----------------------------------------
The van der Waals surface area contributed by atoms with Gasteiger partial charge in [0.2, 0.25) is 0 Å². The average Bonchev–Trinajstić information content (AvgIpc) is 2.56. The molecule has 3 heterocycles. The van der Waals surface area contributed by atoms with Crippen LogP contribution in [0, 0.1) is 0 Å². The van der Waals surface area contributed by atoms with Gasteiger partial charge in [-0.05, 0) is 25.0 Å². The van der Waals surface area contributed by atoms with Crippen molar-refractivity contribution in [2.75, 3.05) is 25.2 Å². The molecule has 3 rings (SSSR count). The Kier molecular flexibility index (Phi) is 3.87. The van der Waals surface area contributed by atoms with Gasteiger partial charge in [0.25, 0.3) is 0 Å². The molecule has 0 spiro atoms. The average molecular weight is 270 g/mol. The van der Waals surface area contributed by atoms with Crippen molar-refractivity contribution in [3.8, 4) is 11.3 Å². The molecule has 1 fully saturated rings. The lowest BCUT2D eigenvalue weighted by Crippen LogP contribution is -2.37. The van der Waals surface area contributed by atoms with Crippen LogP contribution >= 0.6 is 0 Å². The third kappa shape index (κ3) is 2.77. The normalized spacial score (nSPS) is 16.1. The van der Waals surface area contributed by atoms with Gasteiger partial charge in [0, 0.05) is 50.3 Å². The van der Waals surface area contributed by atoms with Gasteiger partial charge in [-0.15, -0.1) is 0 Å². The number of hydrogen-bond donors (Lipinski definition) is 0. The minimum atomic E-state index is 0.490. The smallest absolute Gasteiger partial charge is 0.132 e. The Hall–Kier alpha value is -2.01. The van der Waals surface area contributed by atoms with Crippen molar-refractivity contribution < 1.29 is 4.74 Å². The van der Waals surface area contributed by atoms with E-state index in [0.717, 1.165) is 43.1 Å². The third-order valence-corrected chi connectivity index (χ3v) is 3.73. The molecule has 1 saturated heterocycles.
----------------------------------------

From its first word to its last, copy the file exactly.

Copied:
The van der Waals surface area contributed by atoms with Gasteiger partial charge in [0.2, 0.25) is 0 Å². The average Bonchev–Trinajstić information content (AvgIpc) is 2.56. The molecule has 3 heterocycles. The van der Waals surface area contributed by atoms with Crippen LogP contribution in [0, 0.1) is 0 Å². The van der Waals surface area contributed by atoms with Gasteiger partial charge in [-0.05, 0) is 25.0 Å². The van der Waals surface area contributed by atoms with Crippen molar-refractivity contribution in [2.75, 3.05) is 25.2 Å². The molecule has 3 rings (SSSR count). The Kier molecular flexibility index (Phi) is 3.87. The van der Waals surface area contributed by atoms with Gasteiger partial charge in [0.25, 0.3) is 0 Å². The molecule has 0 spiro atoms. The average molecular weight is 270 g/mol. The van der Waals surface area contributed by atoms with Crippen molar-refractivity contribution in [3.8, 4) is 11.3 Å². The molecule has 1 fully saturated rings. The lowest BCUT2D eigenvalue weighted by Crippen LogP contribution is -2.37. The van der Waals surface area contributed by atoms with Crippen LogP contribution >= 0.6 is 0 Å². The third kappa shape index (κ3) is 2.77. The normalized spacial score (nSPS) is 16.1. The van der Waals surface area contributed by atoms with Gasteiger partial charge in [0, 0.05) is 50.3 Å². The van der Waals surface area contributed by atoms with Gasteiger partial charge in [-0.15, -0.1) is 0 Å². The number of hydrogen-bond donors (Lipinski definition) is 0. The minimum atomic E-state index is 0.490. The smallest absolute Gasteiger partial charge is 0.132 e. The Hall–Kier alpha value is -2.01. The van der Waals surface area contributed by atoms with Crippen molar-refractivity contribution < 1.29 is 4.74 Å². The van der Waals surface area contributed by atoms with E-state index in [0.717, 1.165) is 43.1 Å². The third-order valence-corrected chi connectivity index (χ3v) is 3.73. The molecule has 1 saturated heterocycles.